Someone Steals My Credit Card Number So They Can Buy Credit Protection From Experian

[Ed. Note: Reader J. first mistakenly told us the credit bureau involved in this story was TransUnion. He subsequently corrected his error and the text has been edited accordingly to reflect Experian as the credit bureau.]

Credit protection programs often cost money. So what’s a someone who can’t get the credit to buy such a program supposed to do? Well, in this case the answer was apparently “steal someone else’s credit card number.”

Consumerist reader J. writes in with this head-scratcher:

So I was perusing though my recent credit card statement the other day, when I noticed a charge from [Experian] for $19.95. Having recently requested my annual credit report, I figured I must have “accidentally” clicked on some type of “credit protector” option.

I tried filing an online charge dispute with my credit card company, but for some reason they wouldn’t take the dispute, because of some arrangement they have with [Experian], and told me to contact [Experian] myself.

A quick call to some outsourced customer service rep from [Experian] and I was able to confirm that Credit Protector seemed to have been purchased with my credit card. But for someone named Angela C. (they wouldn’t give the full last name)

Since I don’t know any Angelas, I asked them, “Angela Who?” All I got back was, “We’re not allowed to give over that information.”

I quickly demanded a refund, which they did agree to. I did ask if they thought it was weird that someone used MY credit card to purchase a program that is supposed to protect you against such things… All I received back was, “Have a nice day… click.”

We’re going to assume the Experian rep didn’t actually end the conversation by saying “click,” but it is funny to imagine a CSR doing that rather than actually hanging up the phone, mostly because it reminds us of this scene from one of the greatest movies of all times:


Edit Your Comment

  1. Cat says:

    Wait — WHAT?

    Well, that’s not right. It’s funny, and ironic, but still, it’s just not right.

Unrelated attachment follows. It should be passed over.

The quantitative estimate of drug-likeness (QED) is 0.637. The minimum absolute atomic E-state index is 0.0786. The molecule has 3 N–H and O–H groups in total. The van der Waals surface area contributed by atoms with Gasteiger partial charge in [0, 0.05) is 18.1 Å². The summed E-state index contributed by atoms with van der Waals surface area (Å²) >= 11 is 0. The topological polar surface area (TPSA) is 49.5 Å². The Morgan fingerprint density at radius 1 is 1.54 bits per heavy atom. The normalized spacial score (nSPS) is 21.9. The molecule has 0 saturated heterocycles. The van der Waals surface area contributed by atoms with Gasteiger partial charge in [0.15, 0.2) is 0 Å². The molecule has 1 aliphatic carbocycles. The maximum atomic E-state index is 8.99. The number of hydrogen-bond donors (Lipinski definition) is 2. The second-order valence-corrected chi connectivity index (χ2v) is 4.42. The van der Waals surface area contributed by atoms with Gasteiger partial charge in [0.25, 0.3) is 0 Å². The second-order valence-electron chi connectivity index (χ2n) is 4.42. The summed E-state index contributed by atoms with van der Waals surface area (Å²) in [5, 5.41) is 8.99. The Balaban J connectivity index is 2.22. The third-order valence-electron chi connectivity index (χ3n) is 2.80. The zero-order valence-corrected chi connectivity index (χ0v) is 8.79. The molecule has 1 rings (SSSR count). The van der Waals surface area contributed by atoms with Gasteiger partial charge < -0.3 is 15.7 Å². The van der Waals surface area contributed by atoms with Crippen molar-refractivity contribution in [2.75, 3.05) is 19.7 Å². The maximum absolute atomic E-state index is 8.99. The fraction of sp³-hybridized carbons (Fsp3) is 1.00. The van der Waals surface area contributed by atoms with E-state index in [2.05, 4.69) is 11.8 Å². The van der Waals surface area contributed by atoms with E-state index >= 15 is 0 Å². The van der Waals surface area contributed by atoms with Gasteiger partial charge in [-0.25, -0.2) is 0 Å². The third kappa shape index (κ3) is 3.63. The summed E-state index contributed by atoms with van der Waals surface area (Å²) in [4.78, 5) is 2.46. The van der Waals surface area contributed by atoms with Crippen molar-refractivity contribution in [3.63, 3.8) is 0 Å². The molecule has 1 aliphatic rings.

2. dolemite says:

    TransUnion? They are the scummiest by far of the 3 agencies. I don’t even like them having access to my accounts. I wouldn’t be surprised if they are just charging random numbers and hoping no one notices.

    • Schmoozer says:

      And soon they could block access to this site because you said that.

      Not sayin;, jus sayin’

      • dolemite says:

        In He-Man voice: “I….Haaaave….the Poweerrrrr (to get your site banned with innuendo and hyperbole with the help of the corporate puppeteers that run our government)”

    • vivalakellye says:

      Unfortunately, I have to like them because they’re the only one out of the three major credit bureaus that allows me to get my free credit report online. (The other two always ask me identifying questions that I can’t respond to, since none of the answer choices they provide for these questions are applicable to me.)

      • Not Given says:

        There is a form you can print out and mail in to get all or any of them free once a year.

        • lovemypets00 - You'll need to forgive me, my social filter has cracked. says:

          Being the suspicious type, I have never requested this info in the mail. I mean, that request would be an identity thief’s dream! It only lacks a photo and fingerprint!

      • TasteyCat says:

        I had that same issue when trying to apply for a loan with Up2Drive. After I said I didn’t want to take the loan because it wasn’t going to be enough, they said I might as well take it anyway since I already had a hard pull from them, and there was no obligation. Then they asked me some questions, at least 1 of which I couldn’t answer, and turned my approval into a denial on that basis. I joined a credit union and got both better terms and more money, so it worked out alright in the end.

  3. ThatTastesTerrible! says:

    When I shoot my gun I yell “Bang! Bang!”. When my clip has been unloaded, I yell “Click! Click!”